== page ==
This is way too medieval for my taste. However, reading up this week on the Anglo-Saxons and their menu-based bloodfeud/weregeld system, it has occurred to me that something similar might just slow down the escalation of violence over there. The power of the state was similarly un-dependable in the Dark Age kingdoms. If there were serious financial disincentives to causing murder and mayhem perhaps people would think twice before shooting someone 14 times. Maybe David Cameron is on to something. Or maybe not. Tax-breaks wouldn't really work in Guatemala anyway.

For the past day or so all of Guatemala's crime-solving capabilities have been directed at the headline difficulty of the three dead Guanacos. They had even asked for FBI assistance. But now four suspects are in custody: two high-ranking police officials and two police investigators. All four, according to Radio Sonora, were assigned to a special unit to combat youth gangs.

The Menchurian Candidate

IGSS de puta! Look who is going to stand for President.

The race needed a little help anyway. According to the Angus Reid Global Monitor, the current state of the candidates is as follows:

Álvaro Colom (UNE) 43%
Otto Pérez Molina (PP) 18%
Alejandro Giammatei (GANA) 5%
Fritz García Gallont (PU) 4%

Daylight robbery

A day in the life of a Guatemalan highwayman...filmed by the robbers themselves. Looks like the full version had a jolly marimba soundtrack, removed for this edit!

Wednesday, February 21, 2007

River of blood

"But fix your gaze on the valley because we near the river of blood in which those who injure others by violence are boiled." (Virgil, in Dante's Inferno)

"The scene is Dante-esque," observed Julio Rank, spokesman for Salvadorean President Tony Saca, on viewing the charred remains of his lately deceased countrymen. (It is perhaps worth reminding ourselves that George Bush, the King of Spain and 11 other regional heads of state are visiting Guatemala at different times over the next month.)

Just before catching the clipper tonight I had a call from V. Her earlier telephone bulletin and my own reporting of it had some inaccuracies. It was not Sergio's teenage son that perished last night, but Sergio himself, shot 14 times in his car.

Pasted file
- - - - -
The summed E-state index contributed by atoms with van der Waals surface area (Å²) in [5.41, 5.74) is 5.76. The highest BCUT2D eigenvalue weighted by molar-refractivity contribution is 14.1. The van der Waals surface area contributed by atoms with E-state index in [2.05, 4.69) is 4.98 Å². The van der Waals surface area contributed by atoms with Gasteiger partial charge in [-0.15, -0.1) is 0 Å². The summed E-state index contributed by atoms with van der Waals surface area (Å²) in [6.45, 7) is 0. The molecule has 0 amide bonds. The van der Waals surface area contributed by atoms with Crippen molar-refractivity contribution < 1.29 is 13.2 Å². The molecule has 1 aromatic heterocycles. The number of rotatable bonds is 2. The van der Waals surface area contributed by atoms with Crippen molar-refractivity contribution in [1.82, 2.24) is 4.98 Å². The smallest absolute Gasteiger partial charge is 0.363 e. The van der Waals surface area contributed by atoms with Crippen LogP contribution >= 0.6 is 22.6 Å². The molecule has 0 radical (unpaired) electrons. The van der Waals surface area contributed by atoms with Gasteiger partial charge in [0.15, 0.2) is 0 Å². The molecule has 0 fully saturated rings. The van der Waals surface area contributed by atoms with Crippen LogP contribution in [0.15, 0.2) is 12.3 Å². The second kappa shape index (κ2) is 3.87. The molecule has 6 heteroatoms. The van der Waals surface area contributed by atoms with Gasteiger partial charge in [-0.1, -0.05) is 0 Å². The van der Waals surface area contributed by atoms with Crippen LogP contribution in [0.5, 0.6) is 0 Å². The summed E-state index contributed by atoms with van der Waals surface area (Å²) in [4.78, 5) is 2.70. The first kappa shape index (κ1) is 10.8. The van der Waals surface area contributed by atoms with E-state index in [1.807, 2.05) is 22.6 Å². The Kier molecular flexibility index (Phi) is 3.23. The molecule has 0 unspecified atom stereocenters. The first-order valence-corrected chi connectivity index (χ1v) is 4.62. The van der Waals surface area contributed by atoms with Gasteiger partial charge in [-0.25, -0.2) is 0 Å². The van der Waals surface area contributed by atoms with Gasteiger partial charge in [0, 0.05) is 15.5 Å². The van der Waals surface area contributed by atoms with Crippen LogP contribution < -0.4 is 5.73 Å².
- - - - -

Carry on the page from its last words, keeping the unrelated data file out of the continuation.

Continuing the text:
And so for the second time in a month I found myself heading down river on the boat with my eyes leaking for a dead Guatemalan that in truth I hardly knew. Yet this I do know: Sergio was completely harmless, and he was the number one cuatazo (best mate) of V's brother Felipe. I wept for the pain this will have caused his wife, his young family, and of course Felipe. And for the extravagant senselessness of this murder.

It was in fact Sergio's father that stood as V's padrino, and his younger brother Juan Carlos that met his end in that aviodable industrial misadventure back in 1994 (which provided me with my first experience of a Latin American velorio).

Between ourselves V and I had often derided Sergio, por tacaño, por capitalino. Our last face to face meeting occurred a couple of Christmases ago at Felipe's bountiful table at which he had arrived with a large group brandishing a couple of bottles of Gallo between them. We exchanged glances as others spoke, two parts curiosity and three parts mistrust. But harmless he certainly was. Having been made redundant by a bank a few years back, he set himself up as a freelance money-changer, a career-change which must ultimately have exposed him to the blistering savagery of Guatemala City.

Possible reputation damage

Oscar Berger's government today opined that the murders of three dodgy Salvadorean politicians over the weekend could damage Guatemala's international image. This would presumably be its well-established reputation as the place to live if you want to knock off a Bishop or torture your girlfriend...with impunity. The elimination of individuals that are themselves representative of, shall we say, a dubious track record on human rights, will only serve to confuse foreign observers as to where the country actually stands on the slaughter of innocents!

Another day, another death

This time V's godfather's teenage son, gunned down yesterday in a robbery incident in Guate. This is the closest that the current storm of mindless violence has got to us. The teenager's elder brother also died a few years ago in the kind of stupid industrial accident that Guatemala specialises in.

Tuesday, February 20, 2007

Game over pronounced at 1100 hrs

Surgeons that spend their spare time running around killing people are likely to perform better in the operating theatre.

(Talking of which this new Swedish metro looks like the sort of place you might pick up some fragging practice. )

End of the road

Some unsavoury politicians from El Salvador picked the wrong neighbouring country for their weekend break.

Bots #2 (More Kentish lawgiving)